“Mad Max: Fury Road”: What a lovely day for an apocalypse


“Mad Max: Fury Road” opens Friday at Point, Palace, Star Cinema and Sundance. R, 2:00, four stars out of four.

I saw George Miller’s “Mad Max: Fury Road” at a 10 p.m. late screening, and, writing this at 2 a.m., I just can’t recommend it as a sleep aid.

I can recommend it every other way imaginable. Miller’s ferocious, grotesque, beautiful film is every bit the equal of its original trilogy from the ’80s, and throws down the gauntlet for every action film made since. You had CGI, $100 million budgets, all the tools at your disposal, “Mad Max” seems to ask all those other films — what were you doing with it, anyway?

1985’s “Beyond Thunderdome” ended on a note of hope, but hope is a foolish luxury in the world of “Fury Road,” apparently taking place just a few years later. The post-apocalyptic Outback, starved for blood, for water, for mercy, is ruled by a warlord named Immortan Joe (Hugh Keays-Byrne), for whom his subjects are little more than raw materials. Young men become War Dogs, half-feral white-painted warriors who revere him as a god. Women become breeders, providing breast milk or offspring for Joe. Everyone else, starves in filth at the bottom of the Citadel, waiting for Joe to provide them a little water in exchange for their fealty.

As for Max (Tom Hardy taking over for Mel Gibson), he’s haunted by the people he’s failed to save over the years, and his blind grief makes him easy pickings for Joe’s men. They capture him and turn him into a “blood bag,” a living plasma storehouse in case one of the War Gods gets injured. So it happens that Mad Max, ostensibly the hero of his own film, is instead helplessly muzzled and strapped to the front of a War Dogs’ vehicle as sort of a spare tank during the film’s first bravura action scene.

That twist, putting the hero on the sidelines, hints at the surprises that Miller has lying in wait for us in “Fury Road.” For example, if there’s a true hero in this tale, it’s not Max but Imperator Furiosa (Charlize Theron), one of Joe’s field generals. During that opening car chase, Furiosa goes rogue, and we learn that she’s squirreled away in her War Rig (an armored tanker truck with VW Beetle chassis welded on top as turrets) five of Joe’s “wives.” She plans to take them to safety, to a place she calls “The Green Place,” and when Max works his way free, he reluctantly agrees to help her.

When Joe realizes her treachery, he brings hellfire after her, and “Fury Road” is basically one big, extended car chase, from Point A to Point B. (There really is only the one road.) But what a car chase, as Miller unveils one automotive monstrosity after another, from dune buggies spiked like porcupines to a giant juggernaut festooned with amps on which War Drums beat kettle drums and a Steve Vai-like guitarist shreds away. (Yes, this is a car chase with its own house band.) Everywhere, there are grotesque little touches of craftsmanship, like the femur bone used as a gearshift or the skulls welded to the grille of the War Rig. It’s like a rolling Etsy store of death.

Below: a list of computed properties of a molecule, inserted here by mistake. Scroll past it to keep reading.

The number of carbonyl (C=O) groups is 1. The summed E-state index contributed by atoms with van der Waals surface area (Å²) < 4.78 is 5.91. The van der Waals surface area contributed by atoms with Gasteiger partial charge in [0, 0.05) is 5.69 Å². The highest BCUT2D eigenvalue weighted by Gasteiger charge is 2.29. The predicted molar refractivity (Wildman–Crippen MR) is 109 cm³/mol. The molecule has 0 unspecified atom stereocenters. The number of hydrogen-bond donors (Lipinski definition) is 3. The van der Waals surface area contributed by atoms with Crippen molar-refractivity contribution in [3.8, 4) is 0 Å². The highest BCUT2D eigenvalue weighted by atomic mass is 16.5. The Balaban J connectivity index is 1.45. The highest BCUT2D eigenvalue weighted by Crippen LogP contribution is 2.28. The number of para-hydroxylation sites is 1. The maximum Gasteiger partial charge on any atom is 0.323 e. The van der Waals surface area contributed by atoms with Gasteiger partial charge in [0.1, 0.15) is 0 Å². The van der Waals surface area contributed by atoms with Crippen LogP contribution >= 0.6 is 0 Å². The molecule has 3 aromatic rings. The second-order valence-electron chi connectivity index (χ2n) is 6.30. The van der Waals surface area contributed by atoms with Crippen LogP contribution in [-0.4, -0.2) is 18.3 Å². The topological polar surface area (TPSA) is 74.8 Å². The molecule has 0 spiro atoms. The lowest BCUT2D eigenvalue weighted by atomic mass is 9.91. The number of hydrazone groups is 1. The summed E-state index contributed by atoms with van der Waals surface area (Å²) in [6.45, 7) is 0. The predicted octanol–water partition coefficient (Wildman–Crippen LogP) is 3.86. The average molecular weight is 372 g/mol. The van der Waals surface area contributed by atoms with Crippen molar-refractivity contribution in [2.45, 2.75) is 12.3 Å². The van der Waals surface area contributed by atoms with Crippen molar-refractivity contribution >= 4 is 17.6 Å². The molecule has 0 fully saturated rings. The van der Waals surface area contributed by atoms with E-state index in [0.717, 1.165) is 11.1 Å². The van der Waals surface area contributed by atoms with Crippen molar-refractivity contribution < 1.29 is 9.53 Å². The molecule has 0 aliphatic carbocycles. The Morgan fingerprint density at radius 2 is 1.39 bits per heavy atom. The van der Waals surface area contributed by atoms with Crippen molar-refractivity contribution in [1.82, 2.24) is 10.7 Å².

The unending cavalcade of new villains and new vehicles could have been overwhelming, but Miller shoots the car-to-car combat with a relentless discipline, orchestrating beautiful ballets of destruction that mix widescreen composition with Looney Tunes energy. We’re always aware of where every combatant is and what they’re doing, and Miller’s commitment to keeping things cohesive and coherent makes for some of the most sensational action scenes in recent history.

But just as important is that we care about those combatants, from the taciturn Max to the fierce Furiosa, to the five fugitive wives who evolve from victims to allies as they’re tested. And Nicholas Hoult is unexpectedly touching as a War Boy pulled along for the ride, and finds his fanatic loyalty to Joe sorely tested.

Miller has a lot more on his mind than mere spectacle, and underneath the carnage burns genuine anger at how men have run the world into the ground, and how perhaps only women can set things right. Perhaps the most shocking action scene of the film is when Max aims a rifle at an approaching bad guy, squints through the sight . . . and then hands the rifle to Furiosa, the better shot. (She even uses his shoulder to steady her aim.) It’s a sign of respect and equality between genders that is almost totally absent in the action genre, but is a major undercurrent here.

In the end, “Mad Max: Fury Road” is about the limits of running, and that eventually a world in pain has to turn around and correct itself. “If you don’t fix what’s broken, you go insane,” Max tells Furiosa at one point. I’m up in the middle of the night now because I’m so electrified by watching this movie. But because I’m thinking, too.



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